This morning I read the recent blog post of tpals, a blogger I enjoy reading.  Within the post were included a few pictures, one showing her wood stove and some surrounding buckets of water.

Memories of buckets of water next to our wood stove when we first moved up here to northern Minnesota sprang to mind.
For several years, we lived in an old tin can of a mobile home that had minimal to non-existent insulation, and we came close (I'm sure) to freezing in the winter time.
At the time we had more animals than we had sense.  Three horses, a donkey, two dairy goats, a buck, a flock of chickens, one huge Bouvier dog and one very old Cocker Spaniel comprised our menagerie.
We had no running water or electricity.
Our water came from a hand dug well that dated from the time the land was first settled in the early 1900s.  And, boy howdy, was that water cold.  We boiled it before using it for our household water and in the winter time brought buckets of water inside to be placed by the wood stove in the hopes of warming it a bit before giving it to the animals.
One day I had the usual umpteen buckets on the floor next to the stove and had put two loaves of bread to rise balanced rather precariously on a stool also next to the stove.
Something shifted and one of the pans of bread did a header smack into one of the buckets of livestock water.
Without a moment's hesitation, I snatched that pan of bread with the loaf still in it out of the pail of water, tipped it so the water ran out while holding the loaf of dough securely in the pan so it stayed put.
You can bet that after I had rescued and resuscitated that drowning loaf, I gave serious thought as to whether it would still be fit to eat.  But, I reasoned, I had just that morning scrubbed out all the animals' water buckets and the water in them looked sparkling clean.  Frigidly cold, but clean. 
So I set the pan of bread back in its place (a bit more securely) where it could finish rising.
Funny how I can still remember, all these forty-some years later, exactly what recipe of bread that was (Corn Meal Muffin Bread) and how wonderfully it rose and baked up.
Now, after I've told this tale, I have no doubt that should any of you have the chance to be offered a slice of my homemade bread, you would kindly demur.  
I understand.  

Saturday, March 27, 2021

March, March, Go Away

The month of March continues to show its fickle colors.  Warm days of melting snow followed by temperatures in the 20s giving us nasty winds full of spitting snow.  One day the ground looks like it's drying nicely, the next there's a new batch of mud threatening to suck off my boots.  A good blogging friend of mine has labeled this month "Farch" and I don't know if that name is made up of a combination of February and March . . . or something else.
* * * * * *
Neither my dear husband nor I are sleeping well lately and we're stumped as to the cause.  Sure, there is the continued unsettled whole COVID situation which has caused so many upsetting (and sadly, even tragic) circumstances for all of us due to a myriad of factors, but we personally are blessed to have not been affected to the degree of so many others.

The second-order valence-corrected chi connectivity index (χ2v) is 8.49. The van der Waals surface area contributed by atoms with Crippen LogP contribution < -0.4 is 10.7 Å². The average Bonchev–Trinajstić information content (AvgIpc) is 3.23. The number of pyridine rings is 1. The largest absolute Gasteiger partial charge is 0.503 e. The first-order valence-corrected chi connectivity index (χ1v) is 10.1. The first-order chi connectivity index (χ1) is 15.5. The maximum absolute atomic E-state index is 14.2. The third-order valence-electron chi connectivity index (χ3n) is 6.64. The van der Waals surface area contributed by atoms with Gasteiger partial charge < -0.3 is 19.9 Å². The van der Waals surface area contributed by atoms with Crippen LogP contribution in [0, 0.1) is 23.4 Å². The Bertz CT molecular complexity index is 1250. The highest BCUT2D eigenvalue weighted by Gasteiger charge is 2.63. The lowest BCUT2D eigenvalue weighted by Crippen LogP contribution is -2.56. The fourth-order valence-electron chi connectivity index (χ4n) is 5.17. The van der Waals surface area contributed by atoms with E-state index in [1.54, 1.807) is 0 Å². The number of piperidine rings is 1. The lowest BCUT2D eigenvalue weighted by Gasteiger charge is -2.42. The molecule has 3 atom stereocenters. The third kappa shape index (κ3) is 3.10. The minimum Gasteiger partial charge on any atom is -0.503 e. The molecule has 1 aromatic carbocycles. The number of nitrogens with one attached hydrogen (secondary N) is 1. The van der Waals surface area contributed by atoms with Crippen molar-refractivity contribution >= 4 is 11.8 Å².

I'm feeling that as the old song says, "Times they are a'changing," and change is, more often than not, unwelcomed.
* * * * * *
It's my observation that most of the blogging world is currently suffering from lack of the usual enthusiasm and vitality.  Sad to say, you can count me in as one of this group.  I'm not happy about that, but it is what it is.
* * * * * *
In the meantime, please share how you're coping with the general malaise I hear so many folks currently feeling and voicing.  Your thoughts may shed a new light into someone's life or offer a coping mechanism that has worked for you.  We've gotta band together and support each other. 
* * * * * *
Enough of this down and droopy drivel.  I'm off to make my morning latte, attempt to shove my Eeyore outlook deep down into cold storage and have a good day filled with enthusiasm, personal satisfaction and enjoyment.  I may even come up with an interesting blog post.  Hopefully soon. 

Monday, March 22, 2021

Off Kilter

Not only has the time change of a week ago thrown my body time clock for a loop, but I'm having trouble adjusting to the early snow melt we're experiencing this year.

This picture was taken of Papa Pea plowing snow on April 19th a few years ago when we had a normal winter.

And another one of the same morning showing the 2' high snow drift on our deck. 

This is the scene of our raised beds and part of the field garden today.  No wonder I can't adjust to the time of year or time of day change!

Wednesday, March 17, 2021

Winner of the Easter Drawing

 As you can see by the number on the slip of paper this little white rabbit is holding, the winner of the recent giveaway is:

# 10, the tenth and last person to leave a comment asking to be entered in the drawing.
That's you, LISA B., and I'm happy to send the two quilted pieces on to you.
I have your address so will get them in the mail to you today.
Thanks to the others of you who expressed an interest in this giveaway.  Happy (early) Easter greetings to you all!